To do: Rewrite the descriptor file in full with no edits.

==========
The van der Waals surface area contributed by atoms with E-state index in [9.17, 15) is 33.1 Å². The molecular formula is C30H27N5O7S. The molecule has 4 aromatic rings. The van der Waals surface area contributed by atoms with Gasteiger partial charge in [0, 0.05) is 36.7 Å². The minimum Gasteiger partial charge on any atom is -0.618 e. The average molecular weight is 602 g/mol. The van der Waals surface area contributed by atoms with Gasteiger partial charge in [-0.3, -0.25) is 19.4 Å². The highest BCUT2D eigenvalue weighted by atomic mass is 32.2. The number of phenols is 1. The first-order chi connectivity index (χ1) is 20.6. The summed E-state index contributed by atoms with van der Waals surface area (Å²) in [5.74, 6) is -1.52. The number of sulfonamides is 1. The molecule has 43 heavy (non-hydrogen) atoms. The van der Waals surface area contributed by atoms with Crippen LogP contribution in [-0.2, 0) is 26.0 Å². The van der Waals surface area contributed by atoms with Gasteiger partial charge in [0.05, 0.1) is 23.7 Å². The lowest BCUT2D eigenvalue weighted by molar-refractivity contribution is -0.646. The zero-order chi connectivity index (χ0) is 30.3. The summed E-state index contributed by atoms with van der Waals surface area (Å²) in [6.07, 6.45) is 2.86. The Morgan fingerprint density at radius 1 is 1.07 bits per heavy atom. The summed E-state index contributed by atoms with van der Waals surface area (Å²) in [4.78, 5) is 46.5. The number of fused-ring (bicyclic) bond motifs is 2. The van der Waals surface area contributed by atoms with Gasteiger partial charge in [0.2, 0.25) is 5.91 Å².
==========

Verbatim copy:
The van der Waals surface area contributed by atoms with E-state index in [9.17, 15) is 33.1 Å². The molecular formula is C30H27N5O7S. The molecule has 4 aromatic rings. The van der Waals surface area contributed by atoms with Gasteiger partial charge in [0, 0.05) is 36.7 Å². The minimum Gasteiger partial charge on any atom is -0.618 e. The average molecular weight is 602 g/mol. The van der Waals surface area contributed by atoms with Gasteiger partial charge in [-0.3, -0.25) is 19.4 Å². The highest BCUT2D eigenvalue weighted by atomic mass is 32.2. The number of phenols is 1. The first-order chi connectivity index (χ1) is 20.6. The summed E-state index contributed by atoms with van der Waals surface area (Å²) in [5.74, 6) is -1.52. The number of sulfonamides is 1. The molecule has 43 heavy (non-hydrogen) atoms. The van der Waals surface area contributed by atoms with Crippen LogP contribution in [-0.2, 0) is 26.0 Å². The van der Waals surface area contributed by atoms with Gasteiger partial charge in [0.05, 0.1) is 23.7 Å². The lowest BCUT2D eigenvalue weighted by molar-refractivity contribution is -0.646. The zero-order chi connectivity index (χ0) is 30.3. The summed E-state index contributed by atoms with van der Waals surface area (Å²) in [6.07, 6.45) is 2.86. The Morgan fingerprint density at radius 1 is 1.07 bits per heavy atom. The summed E-state index contributed by atoms with van der Waals surface area (Å²) in [4.78, 5) is 46.5. The number of fused-ring (bicyclic) bond motifs is 2. The van der Waals surface area contributed by atoms with Gasteiger partial charge in [0.2, 0.25) is 5.91 Å².